Bunions are a burden for many, but they don’t necessarily have to be a permanent part of your life. Officially known as hallux valgus, bunions develop when the big toe begins to point toward the second toe, resulting in a swollen and painful deformity at the big toe’s middle joint (Figure 1.). Bunions rank as the most common forefront deformity, affecting between 25 and 35 percent of the adult population.¹ ² Women are more prone to the condition than men, and both genders are more prone to developing bunions as they get older.¹ ²

 Figure 1. Hallux valgus disrupts normal alignment of the metatarsophalangeal joint. Glasoe WM et al. PHYS THER 2010;90110-120

Figure 1. Hallux valgus disrupts normal alignment of the metatarsophalangeal joint. Glasoe WM et al. PHYS THER 2010;90110-120

Where Bunions Come From

Tight-fitting shoes and high-heels are often blamed as the sole cause of bunions, although the condition is more likely caused by a number of factors at work.³ Ill-fitting shoes that put undue pressure on your forefoot can indeed contribute to the development of bunions, but so can genetic predisposition for the condition.⁴

Other factors that contribute to bunions include an imbalance in strength of the foot muscles, hindfoot pronation, a contracted Achilles tendon, lax or excessively mobile joints, and an angling of the big toe’s first bone that pushes the big toe’s second bone toward the other toes.³ ⁵⁻¹⁰

Obesity can also play a role in many musculoskeletal foot disorders, as can variations in body mechanics through your pelvis and lower extremities.¹¹ ¹² One more contributing factor is an imbalance in the lineup of ligaments, muscles and other tissues connected to and supporting the big toe.¹³ ¹⁴

Damage if Left Untreated

Bunions typically come with a trio of issues that cause additional problems and potential pain.¹ The swollen protrusion that develops in the big toe is an early symptom, followed by the crowding and misalignment of the other toes. The smaller toes frequently start to angle upwards, resulting in the unsightly condition known as hammer toe.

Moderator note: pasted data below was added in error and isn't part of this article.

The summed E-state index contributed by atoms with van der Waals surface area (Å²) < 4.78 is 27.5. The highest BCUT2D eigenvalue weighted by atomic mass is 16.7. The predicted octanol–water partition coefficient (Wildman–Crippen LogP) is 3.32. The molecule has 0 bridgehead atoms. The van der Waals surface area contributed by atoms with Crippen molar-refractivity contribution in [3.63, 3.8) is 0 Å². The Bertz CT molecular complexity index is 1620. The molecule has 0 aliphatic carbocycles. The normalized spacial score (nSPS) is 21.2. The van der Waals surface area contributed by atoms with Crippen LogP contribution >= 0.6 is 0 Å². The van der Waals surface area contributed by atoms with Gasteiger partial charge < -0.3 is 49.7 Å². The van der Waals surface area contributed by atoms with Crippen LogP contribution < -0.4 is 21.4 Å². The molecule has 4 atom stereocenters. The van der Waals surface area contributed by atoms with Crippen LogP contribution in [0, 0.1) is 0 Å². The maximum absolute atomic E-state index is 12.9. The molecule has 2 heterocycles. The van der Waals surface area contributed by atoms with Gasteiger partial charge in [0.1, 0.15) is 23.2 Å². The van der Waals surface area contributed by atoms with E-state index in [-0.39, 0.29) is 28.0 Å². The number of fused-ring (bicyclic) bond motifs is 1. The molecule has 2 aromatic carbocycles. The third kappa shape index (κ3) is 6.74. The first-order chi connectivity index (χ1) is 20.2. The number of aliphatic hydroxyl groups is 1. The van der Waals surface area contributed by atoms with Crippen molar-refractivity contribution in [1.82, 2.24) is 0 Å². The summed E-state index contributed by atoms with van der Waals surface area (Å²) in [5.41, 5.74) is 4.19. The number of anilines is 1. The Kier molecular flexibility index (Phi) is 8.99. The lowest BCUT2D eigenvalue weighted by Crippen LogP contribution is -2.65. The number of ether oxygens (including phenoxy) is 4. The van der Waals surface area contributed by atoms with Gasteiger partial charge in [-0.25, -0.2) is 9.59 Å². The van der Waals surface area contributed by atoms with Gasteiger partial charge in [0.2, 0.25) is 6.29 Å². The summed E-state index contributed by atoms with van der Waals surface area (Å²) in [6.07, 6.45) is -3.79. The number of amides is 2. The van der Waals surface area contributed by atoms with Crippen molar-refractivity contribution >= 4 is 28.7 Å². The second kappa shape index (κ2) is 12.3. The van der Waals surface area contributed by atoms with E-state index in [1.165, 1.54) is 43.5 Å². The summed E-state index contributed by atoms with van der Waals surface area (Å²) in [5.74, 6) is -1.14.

The third issue at work is the disruption of your big toe’s functioning and your gait. Proper biomechanical movement of your foot involves the windlass mechanism, which relies on the big toe acting as a lever to propel you forward. Bunions ensure your big toe can no longer properly serve as the lever that is part of the windlass mechanism’s process, making your gait unbalanced and less energy efficient.

The pressure and overload on the rest of your foot can result in excruciating pain, stress fractures, loss of mobility and a condition known as sesamoiditis, or pain and inflammation of the bones on the bottom of your foot behind the big toe.¹⁵ Older adults may move more slowly, take shorter steps and become more prone to falling when afflicted with bunions.¹⁶

Let your bunion develop even further, and your disrupted gait pattern may contribute to even bigger problems, such as the painful knee condition of patellofemoral pain syndrome.¹⁷

Correction and Prevention

Plopping a lift in your shoe and calling it a bunion correction doesn’t cut it. Surgery remains the most prevalent correction method for the most severe cases of bunions, although other techniques can be helpful to halt the progression before surgery becomes the only answer. Keeping your feet and gait properly strengthened and stabilized through a regular Foundation Training and/or Pilates practice may help keep the progression or development of bunions at bay.

Exercises that spread out the toes have been shown to be effective for helping early stage bunions, and you may also find relief with specific exercises that counteract the effects of your pointy-toed shoes, high heels or other negative factors that contribute to bunion development.³


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